Most summers when we were kids our parents took my sister and me on holiday to France. I remember being struck by the way young and old would gather in village squares of an evening to talk, drink and play boules. A thought lodged in my head: why didn’t we do that, too?
Britain lacks a culture of playing these sorts of public games. In Holland, strangers play chess in coffee houses. The same happens in public squares in the great American cities, while parks in Geneva are dotted with giant chess sets. Pétanque is part of the social fabric of France and Spain, while on any evening in Greece or Turkey men sit out on pavements, hunched over games of backgammon or dominoes. Not so in Britain.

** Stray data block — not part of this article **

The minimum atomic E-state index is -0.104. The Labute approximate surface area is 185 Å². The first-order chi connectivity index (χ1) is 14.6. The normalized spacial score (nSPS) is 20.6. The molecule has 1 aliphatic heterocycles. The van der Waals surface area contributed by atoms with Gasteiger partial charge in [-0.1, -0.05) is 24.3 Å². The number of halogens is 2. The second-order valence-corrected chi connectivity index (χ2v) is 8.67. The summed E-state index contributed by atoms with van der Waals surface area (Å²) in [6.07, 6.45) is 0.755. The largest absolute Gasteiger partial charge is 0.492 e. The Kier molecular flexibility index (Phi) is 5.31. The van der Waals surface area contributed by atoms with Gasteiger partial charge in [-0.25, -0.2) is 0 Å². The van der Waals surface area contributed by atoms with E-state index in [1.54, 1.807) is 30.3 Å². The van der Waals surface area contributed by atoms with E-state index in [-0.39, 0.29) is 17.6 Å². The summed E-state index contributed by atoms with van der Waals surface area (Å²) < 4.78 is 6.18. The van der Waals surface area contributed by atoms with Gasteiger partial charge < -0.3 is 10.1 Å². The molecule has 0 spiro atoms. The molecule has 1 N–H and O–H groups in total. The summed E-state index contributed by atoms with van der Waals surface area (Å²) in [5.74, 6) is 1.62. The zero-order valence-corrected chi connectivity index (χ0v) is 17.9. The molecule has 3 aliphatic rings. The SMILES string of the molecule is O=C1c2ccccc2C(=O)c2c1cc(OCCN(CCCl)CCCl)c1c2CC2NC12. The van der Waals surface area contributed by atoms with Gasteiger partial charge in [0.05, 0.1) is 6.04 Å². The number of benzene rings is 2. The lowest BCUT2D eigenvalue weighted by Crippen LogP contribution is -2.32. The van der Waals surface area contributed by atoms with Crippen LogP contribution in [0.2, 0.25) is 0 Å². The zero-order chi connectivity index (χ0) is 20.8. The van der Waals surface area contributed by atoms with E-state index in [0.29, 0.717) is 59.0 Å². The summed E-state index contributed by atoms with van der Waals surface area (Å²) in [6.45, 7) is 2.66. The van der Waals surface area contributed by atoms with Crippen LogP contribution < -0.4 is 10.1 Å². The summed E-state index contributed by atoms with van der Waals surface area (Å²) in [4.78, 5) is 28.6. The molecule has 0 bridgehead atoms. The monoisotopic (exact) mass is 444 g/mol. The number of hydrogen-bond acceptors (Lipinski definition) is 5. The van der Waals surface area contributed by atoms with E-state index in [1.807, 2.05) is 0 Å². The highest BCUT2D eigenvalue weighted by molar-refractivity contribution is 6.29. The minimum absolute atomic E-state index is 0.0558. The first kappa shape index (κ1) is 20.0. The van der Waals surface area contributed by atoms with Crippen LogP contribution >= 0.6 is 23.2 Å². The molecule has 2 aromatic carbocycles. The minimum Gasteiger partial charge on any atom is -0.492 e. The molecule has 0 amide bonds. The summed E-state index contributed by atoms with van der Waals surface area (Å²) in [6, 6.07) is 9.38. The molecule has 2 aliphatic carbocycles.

Personally, I find the case of chess most galling. My dad taught me to play, and I came to love the game. But it wasn’t something anyone played at my school, and the idea of joining a club or league – bringing to mind images of awkward men scribbling down notation on obscure openings – never sounded much fun. So instead I scrounge the odd game here and there, occasionally persuading a friend to take out the pieces. Even then, if you pull out a chess board in a British pub, the other drinkers look at you askance, as if to say: “Oh, so you play chess?”
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